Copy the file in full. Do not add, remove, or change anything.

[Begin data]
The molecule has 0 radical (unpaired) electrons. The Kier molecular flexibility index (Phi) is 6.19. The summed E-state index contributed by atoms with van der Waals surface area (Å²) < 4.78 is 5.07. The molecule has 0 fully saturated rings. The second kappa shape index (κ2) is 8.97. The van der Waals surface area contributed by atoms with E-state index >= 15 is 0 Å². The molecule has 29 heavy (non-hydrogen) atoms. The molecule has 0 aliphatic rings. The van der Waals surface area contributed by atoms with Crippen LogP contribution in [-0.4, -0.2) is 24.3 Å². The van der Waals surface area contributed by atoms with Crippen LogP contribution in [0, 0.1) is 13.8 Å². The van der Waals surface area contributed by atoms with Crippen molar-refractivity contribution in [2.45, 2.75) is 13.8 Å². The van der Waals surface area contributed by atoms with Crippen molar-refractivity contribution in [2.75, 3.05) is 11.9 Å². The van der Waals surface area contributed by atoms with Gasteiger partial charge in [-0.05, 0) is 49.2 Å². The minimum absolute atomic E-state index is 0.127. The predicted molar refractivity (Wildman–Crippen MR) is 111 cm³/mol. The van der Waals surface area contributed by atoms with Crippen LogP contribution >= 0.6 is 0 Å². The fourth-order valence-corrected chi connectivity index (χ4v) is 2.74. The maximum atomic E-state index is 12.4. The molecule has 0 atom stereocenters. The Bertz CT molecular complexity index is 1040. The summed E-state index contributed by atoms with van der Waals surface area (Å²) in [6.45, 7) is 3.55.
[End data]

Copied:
The molecule has 0 radical (unpaired) electrons. The Kier molecular flexibility index (Phi) is 6.19. The summed E-state index contributed by atoms with van der Waals surface area (Å²) < 4.78 is 5.07. The molecule has 0 fully saturated rings. The second kappa shape index (κ2) is 8.97. The van der Waals surface area contributed by atoms with E-state index >= 15 is 0 Å². The molecule has 29 heavy (non-hydrogen) atoms. The molecule has 0 aliphatic rings. The van der Waals surface area contributed by atoms with Crippen LogP contribution in [-0.4, -0.2) is 24.3 Å². The van der Waals surface area contributed by atoms with Crippen LogP contribution in [0, 0.1) is 13.8 Å². The van der Waals surface area contributed by atoms with Crippen molar-refractivity contribution in [2.45, 2.75) is 13.8 Å². The van der Waals surface area contributed by atoms with Crippen molar-refractivity contribution in [2.75, 3.05) is 11.9 Å². The van der Waals surface area contributed by atoms with Gasteiger partial charge in [-0.05, 0) is 49.2 Å². The minimum absolute atomic E-state index is 0.127. The predicted molar refractivity (Wildman–Crippen MR) is 111 cm³/mol. The van der Waals surface area contributed by atoms with Crippen LogP contribution >= 0.6 is 0 Å². The fourth-order valence-corrected chi connectivity index (χ4v) is 2.74. The maximum atomic E-state index is 12.4. The molecule has 0 atom stereocenters. The Bertz CT molecular complexity index is 1040. The summed E-state index contributed by atoms with van der Waals surface area (Å²) in [6.45, 7) is 3.55.